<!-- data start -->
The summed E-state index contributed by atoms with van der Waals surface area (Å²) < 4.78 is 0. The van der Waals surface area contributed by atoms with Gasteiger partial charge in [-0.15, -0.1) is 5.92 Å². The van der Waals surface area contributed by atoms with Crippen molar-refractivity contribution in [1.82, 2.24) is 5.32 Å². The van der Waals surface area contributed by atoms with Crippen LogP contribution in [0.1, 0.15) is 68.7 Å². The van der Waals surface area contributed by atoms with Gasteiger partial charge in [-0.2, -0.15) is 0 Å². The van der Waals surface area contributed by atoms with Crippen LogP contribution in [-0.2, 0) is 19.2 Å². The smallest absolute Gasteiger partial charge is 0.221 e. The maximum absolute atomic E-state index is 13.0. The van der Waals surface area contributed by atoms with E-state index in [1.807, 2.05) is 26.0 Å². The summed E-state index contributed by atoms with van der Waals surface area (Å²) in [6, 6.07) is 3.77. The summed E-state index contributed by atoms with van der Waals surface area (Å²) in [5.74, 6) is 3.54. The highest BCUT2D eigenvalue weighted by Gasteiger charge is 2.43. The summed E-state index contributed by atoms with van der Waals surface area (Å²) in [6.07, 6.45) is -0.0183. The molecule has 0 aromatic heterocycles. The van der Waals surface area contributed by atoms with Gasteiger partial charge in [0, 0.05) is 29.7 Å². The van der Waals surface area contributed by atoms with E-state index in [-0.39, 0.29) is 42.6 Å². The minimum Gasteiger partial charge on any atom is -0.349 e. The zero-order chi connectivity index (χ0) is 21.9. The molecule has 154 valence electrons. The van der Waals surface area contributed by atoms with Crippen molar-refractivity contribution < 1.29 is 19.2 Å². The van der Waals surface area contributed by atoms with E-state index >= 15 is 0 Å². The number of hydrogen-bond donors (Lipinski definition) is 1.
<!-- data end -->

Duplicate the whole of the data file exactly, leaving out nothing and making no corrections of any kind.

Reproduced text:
The summed E-state index contributed by atoms with van der Waals surface area (Å²) < 4.78 is 0. The van der Waals surface area contributed by atoms with Gasteiger partial charge in [-0.15, -0.1) is 5.92 Å². The van der Waals surface area contributed by atoms with Crippen molar-refractivity contribution in [1.82, 2.24) is 5.32 Å². The van der Waals surface area contributed by atoms with Crippen LogP contribution in [0.1, 0.15) is 68.7 Å². The van der Waals surface area contributed by atoms with Gasteiger partial charge in [-0.2, -0.15) is 0 Å². The van der Waals surface area contributed by atoms with Crippen LogP contribution in [-0.2, 0) is 19.2 Å². The smallest absolute Gasteiger partial charge is 0.221 e. The maximum absolute atomic E-state index is 13.0. The van der Waals surface area contributed by atoms with E-state index in [1.807, 2.05) is 26.0 Å². The summed E-state index contributed by atoms with van der Waals surface area (Å²) in [6, 6.07) is 3.77. The summed E-state index contributed by atoms with van der Waals surface area (Å²) in [5.74, 6) is 3.54. The highest BCUT2D eigenvalue weighted by Gasteiger charge is 2.43. The summed E-state index contributed by atoms with van der Waals surface area (Å²) in [6.07, 6.45) is -0.0183. The molecule has 0 aromatic heterocycles. The van der Waals surface area contributed by atoms with Gasteiger partial charge in [0, 0.05) is 29.7 Å². The van der Waals surface area contributed by atoms with E-state index in [-0.39, 0.29) is 42.6 Å². The minimum Gasteiger partial charge on any atom is -0.349 e. The zero-order chi connectivity index (χ0) is 21.9. The molecule has 154 valence electrons. The van der Waals surface area contributed by atoms with Crippen molar-refractivity contribution < 1.29 is 19.2 Å². The van der Waals surface area contributed by atoms with E-state index >= 15 is 0 Å². The number of hydrogen-bond donors (Lipinski definition) is 1.